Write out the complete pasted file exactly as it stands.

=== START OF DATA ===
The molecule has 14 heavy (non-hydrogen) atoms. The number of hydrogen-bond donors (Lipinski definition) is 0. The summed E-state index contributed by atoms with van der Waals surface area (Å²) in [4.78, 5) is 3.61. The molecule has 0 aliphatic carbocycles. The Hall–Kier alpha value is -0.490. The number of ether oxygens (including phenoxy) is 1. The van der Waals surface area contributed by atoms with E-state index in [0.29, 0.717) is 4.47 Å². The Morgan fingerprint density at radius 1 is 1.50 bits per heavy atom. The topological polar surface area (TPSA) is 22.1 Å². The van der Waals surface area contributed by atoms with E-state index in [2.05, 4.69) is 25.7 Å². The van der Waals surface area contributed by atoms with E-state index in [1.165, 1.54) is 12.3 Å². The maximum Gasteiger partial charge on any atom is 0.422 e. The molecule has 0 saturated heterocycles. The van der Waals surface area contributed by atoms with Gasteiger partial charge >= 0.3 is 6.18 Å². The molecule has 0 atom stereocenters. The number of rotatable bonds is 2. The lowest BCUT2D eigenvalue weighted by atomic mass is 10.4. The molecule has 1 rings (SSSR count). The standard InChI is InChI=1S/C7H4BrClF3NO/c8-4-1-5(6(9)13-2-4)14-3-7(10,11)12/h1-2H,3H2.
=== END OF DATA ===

The molecule has 14 heavy (non-hydrogen) atoms. The number of hydrogen-bond donors (Lipinski definition) is 0. The summed E-state index contributed by atoms with van der Waals surface area (Å²) in [4.78, 5) is 3.61. The molecule has 0 aliphatic carbocycles. The Hall–Kier alpha value is -0.490. The number of ether oxygens (including phenoxy) is 1. The van der Waals surface area contributed by atoms with E-state index in [0.29, 0.717) is 4.47 Å². The Morgan fingerprint density at radius 1 is 1.50 bits per heavy atom. The topological polar surface area (TPSA) is 22.1 Å². The van der Waals surface area contributed by atoms with E-state index in [2.05, 4.69) is 25.7 Å². The van der Waals surface area contributed by atoms with E-state index in [1.165, 1.54) is 12.3 Å². The maximum Gasteiger partial charge on any atom is 0.422 e. The molecule has 0 saturated heterocycles. The van der Waals surface area contributed by atoms with Gasteiger partial charge >= 0.3 is 6.18 Å². The molecule has 0 atom stereocenters. The number of rotatable bonds is 2. The lowest BCUT2D eigenvalue weighted by atomic mass is 10.4. The molecule has 1 rings (SSSR count). The standard InChI is InChI=1S/C7H4BrClF3NO/c8-4-1-5(6(9)13-2-4)14-3-7(10,11)12/h1-2H,3H2.